The ethiology of DCM is very heterogeneous (1). About one third of the cases are familial. Even then, the genetic background is diverse and several genes have been reported to associate with DCM. Disappointingly, many of the genes or mutations have been found only in single or few individuals and do not explain the disease at the population level. Lamin A/C gene, which codes for lamin A and C of the nuclear inner membrane by alternative splicing, is an exception to this rule. Within a decade, LMNA has turned out to be clinically the most important gene causing DCM (2-4). In earlier studies, the autosomal dominant cardiomyopathy caused by LMNA has typically been characterized by atrioventricular block, serious heart failure, atrial fibrillation, ventricular tachycardias and ventricular fibrillation and sudden death, often appearing by middle-age. Apart from DCM, defects of the LMNA gene may cause an astonishing  variety of diseases ranging from neuromuscular diseases like Emery-Dreifuss muscular dystrophy type 2, cardiac and skeletal muscle disease to rare entities like extremely early aging in Hutchinson’s progeria (5).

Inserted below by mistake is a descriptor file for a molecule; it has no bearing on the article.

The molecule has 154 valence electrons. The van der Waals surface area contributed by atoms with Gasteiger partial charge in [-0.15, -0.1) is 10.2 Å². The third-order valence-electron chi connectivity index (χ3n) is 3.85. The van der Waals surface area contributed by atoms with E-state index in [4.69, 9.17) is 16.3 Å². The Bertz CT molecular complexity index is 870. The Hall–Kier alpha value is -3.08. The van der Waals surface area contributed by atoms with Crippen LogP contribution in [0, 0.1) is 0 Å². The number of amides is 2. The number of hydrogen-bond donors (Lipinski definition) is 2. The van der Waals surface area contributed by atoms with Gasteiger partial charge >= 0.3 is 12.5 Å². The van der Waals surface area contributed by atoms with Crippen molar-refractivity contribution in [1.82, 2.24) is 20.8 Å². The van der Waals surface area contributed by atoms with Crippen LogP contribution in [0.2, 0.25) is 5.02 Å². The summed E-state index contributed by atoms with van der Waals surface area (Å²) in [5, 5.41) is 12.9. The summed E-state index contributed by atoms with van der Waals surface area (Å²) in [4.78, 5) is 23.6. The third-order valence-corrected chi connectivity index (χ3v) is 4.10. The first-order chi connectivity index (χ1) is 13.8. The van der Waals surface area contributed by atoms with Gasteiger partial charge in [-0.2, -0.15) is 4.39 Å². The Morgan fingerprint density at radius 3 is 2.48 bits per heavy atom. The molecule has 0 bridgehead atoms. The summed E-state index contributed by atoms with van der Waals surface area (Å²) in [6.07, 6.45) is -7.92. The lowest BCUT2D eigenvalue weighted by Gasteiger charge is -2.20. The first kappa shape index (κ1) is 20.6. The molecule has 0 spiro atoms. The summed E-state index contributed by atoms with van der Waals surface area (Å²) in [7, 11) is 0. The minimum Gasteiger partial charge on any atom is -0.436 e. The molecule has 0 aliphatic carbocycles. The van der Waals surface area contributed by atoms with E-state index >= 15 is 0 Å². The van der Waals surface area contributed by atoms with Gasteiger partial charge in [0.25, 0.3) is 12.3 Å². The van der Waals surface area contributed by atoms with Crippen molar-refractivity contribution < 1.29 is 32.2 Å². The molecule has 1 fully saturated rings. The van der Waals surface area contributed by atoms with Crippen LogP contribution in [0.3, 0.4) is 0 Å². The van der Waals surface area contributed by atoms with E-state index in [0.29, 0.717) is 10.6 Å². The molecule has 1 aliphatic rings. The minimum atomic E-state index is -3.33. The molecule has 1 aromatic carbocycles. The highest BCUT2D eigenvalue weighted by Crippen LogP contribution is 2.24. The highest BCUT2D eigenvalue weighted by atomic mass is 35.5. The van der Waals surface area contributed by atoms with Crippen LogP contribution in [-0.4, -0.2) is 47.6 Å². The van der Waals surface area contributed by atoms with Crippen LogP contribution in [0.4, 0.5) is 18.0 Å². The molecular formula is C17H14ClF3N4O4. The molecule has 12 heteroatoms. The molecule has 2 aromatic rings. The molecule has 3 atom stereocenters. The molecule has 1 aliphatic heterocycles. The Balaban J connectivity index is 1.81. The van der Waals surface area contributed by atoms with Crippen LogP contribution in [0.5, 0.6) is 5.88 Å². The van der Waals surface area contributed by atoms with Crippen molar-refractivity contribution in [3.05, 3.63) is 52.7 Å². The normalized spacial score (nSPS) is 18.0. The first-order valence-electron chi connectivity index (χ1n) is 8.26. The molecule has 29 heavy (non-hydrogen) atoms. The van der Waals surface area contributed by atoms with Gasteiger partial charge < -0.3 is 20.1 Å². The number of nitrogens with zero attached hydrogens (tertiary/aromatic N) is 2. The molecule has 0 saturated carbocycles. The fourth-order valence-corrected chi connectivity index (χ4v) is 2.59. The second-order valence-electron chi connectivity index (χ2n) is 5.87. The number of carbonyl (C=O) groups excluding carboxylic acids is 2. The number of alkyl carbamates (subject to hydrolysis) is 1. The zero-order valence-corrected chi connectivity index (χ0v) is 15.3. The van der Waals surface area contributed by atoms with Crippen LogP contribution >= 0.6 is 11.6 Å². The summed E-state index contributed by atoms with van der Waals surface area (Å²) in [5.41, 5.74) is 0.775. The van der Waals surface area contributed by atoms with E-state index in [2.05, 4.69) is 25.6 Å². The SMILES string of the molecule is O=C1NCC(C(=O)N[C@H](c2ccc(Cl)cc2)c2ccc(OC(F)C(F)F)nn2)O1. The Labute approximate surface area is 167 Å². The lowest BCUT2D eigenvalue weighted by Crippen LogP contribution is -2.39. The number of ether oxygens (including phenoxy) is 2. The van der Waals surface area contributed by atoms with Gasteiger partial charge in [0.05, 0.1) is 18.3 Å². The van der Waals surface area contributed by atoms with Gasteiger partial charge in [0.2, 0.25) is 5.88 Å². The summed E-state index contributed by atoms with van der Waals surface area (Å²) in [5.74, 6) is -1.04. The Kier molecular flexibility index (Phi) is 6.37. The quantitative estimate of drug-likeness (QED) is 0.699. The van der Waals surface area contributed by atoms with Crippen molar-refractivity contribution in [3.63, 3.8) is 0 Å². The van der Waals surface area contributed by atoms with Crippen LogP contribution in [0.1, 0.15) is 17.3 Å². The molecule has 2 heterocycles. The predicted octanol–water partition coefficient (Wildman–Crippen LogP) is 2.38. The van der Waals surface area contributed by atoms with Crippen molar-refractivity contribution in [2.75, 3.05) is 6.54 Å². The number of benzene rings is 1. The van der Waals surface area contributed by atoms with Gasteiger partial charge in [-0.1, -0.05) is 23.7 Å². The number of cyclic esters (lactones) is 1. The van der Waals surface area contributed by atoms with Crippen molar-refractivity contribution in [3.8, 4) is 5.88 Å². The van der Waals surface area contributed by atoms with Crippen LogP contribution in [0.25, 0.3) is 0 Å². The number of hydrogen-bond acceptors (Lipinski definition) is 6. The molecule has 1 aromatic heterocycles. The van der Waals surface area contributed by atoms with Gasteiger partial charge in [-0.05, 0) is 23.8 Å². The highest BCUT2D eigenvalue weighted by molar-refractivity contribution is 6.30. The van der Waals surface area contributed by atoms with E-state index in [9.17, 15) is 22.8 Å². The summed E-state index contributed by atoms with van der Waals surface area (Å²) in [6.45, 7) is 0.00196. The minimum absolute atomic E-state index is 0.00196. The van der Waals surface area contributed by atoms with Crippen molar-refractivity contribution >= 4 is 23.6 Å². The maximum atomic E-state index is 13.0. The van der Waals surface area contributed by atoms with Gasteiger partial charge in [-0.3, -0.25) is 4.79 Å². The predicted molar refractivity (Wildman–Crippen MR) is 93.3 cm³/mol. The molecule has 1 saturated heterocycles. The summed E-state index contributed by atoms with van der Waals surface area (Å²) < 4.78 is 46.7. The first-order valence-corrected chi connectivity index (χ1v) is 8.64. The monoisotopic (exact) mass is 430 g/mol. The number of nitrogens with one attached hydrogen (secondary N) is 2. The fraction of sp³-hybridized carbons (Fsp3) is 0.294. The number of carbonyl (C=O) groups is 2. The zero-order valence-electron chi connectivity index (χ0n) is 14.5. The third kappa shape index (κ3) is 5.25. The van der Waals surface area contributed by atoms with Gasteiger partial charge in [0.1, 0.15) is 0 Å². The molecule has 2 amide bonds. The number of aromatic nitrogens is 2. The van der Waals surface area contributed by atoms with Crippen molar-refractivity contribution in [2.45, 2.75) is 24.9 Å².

It has been shown that the prognosis of patients with LMNA cardiomyopathy is worse than that of DCM patients without LMNA mutations (6). The prevalence of LMNA mutations among subjects who had undergone heart transplantation has been up to 9% (7).
The study reported by Pasotti et al is so far the largest cardiologic follow-up of LMNA gene carriers. The median follow -up time was 57 months (interquartile range 36 to 107 months), allowing evalution of genetic and some nongenetic factors affecting the prognosis of these subjects. Although the study was a retrospective one, the results confirm the earlier observations demonstrating that LMNA mutations causing cardiomyopathy are highly penetrant and the disease is malignant (8). As a new finding, it was reported that previous competitive sports, lasting for at least ten years, predicted adverse cardiac events.